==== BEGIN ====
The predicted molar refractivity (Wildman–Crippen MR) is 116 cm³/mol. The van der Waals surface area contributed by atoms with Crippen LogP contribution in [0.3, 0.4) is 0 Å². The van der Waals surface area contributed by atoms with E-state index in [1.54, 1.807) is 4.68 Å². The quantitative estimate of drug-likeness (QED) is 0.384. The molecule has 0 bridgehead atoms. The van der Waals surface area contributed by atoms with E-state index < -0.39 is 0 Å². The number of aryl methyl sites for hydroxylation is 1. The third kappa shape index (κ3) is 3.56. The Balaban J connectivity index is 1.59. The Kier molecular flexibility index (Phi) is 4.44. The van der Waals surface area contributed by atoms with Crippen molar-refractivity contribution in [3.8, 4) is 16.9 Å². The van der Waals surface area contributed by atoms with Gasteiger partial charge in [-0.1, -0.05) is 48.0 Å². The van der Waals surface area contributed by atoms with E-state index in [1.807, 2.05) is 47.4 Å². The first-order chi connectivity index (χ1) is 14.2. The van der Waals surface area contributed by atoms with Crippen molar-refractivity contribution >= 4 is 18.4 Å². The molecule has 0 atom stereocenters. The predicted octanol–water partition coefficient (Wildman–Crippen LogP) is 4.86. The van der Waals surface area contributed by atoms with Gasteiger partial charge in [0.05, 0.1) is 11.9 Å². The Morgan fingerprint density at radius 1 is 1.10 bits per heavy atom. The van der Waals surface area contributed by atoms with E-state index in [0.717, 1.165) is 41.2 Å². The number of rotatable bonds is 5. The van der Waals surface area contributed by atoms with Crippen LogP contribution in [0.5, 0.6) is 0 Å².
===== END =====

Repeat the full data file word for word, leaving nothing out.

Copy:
The predicted molar refractivity (Wildman–Crippen MR) is 116 cm³/mol. The van der Waals surface area contributed by atoms with Crippen LogP contribution in [0.3, 0.4) is 0 Å². The van der Waals surface area contributed by atoms with E-state index in [1.54, 1.807) is 4.68 Å². The quantitative estimate of drug-likeness (QED) is 0.384. The molecule has 0 bridgehead atoms. The van der Waals surface area contributed by atoms with E-state index < -0.39 is 0 Å². The number of aryl methyl sites for hydroxylation is 1. The third kappa shape index (κ3) is 3.56. The Balaban J connectivity index is 1.59. The Kier molecular flexibility index (Phi) is 4.44. The van der Waals surface area contributed by atoms with Crippen molar-refractivity contribution in [3.8, 4) is 16.9 Å². The van der Waals surface area contributed by atoms with Gasteiger partial charge in [-0.1, -0.05) is 48.0 Å². The van der Waals surface area contributed by atoms with E-state index in [1.807, 2.05) is 47.4 Å². The first-order chi connectivity index (χ1) is 14.2. The van der Waals surface area contributed by atoms with Crippen molar-refractivity contribution >= 4 is 18.4 Å². The molecule has 0 atom stereocenters. The predicted octanol–water partition coefficient (Wildman–Crippen LogP) is 4.86. The van der Waals surface area contributed by atoms with Gasteiger partial charge in [0.05, 0.1) is 11.9 Å². The Morgan fingerprint density at radius 1 is 1.10 bits per heavy atom. The van der Waals surface area contributed by atoms with E-state index in [0.717, 1.165) is 41.2 Å². The number of rotatable bonds is 5. The van der Waals surface area contributed by atoms with Crippen LogP contribution in [0.5, 0.6) is 0 Å².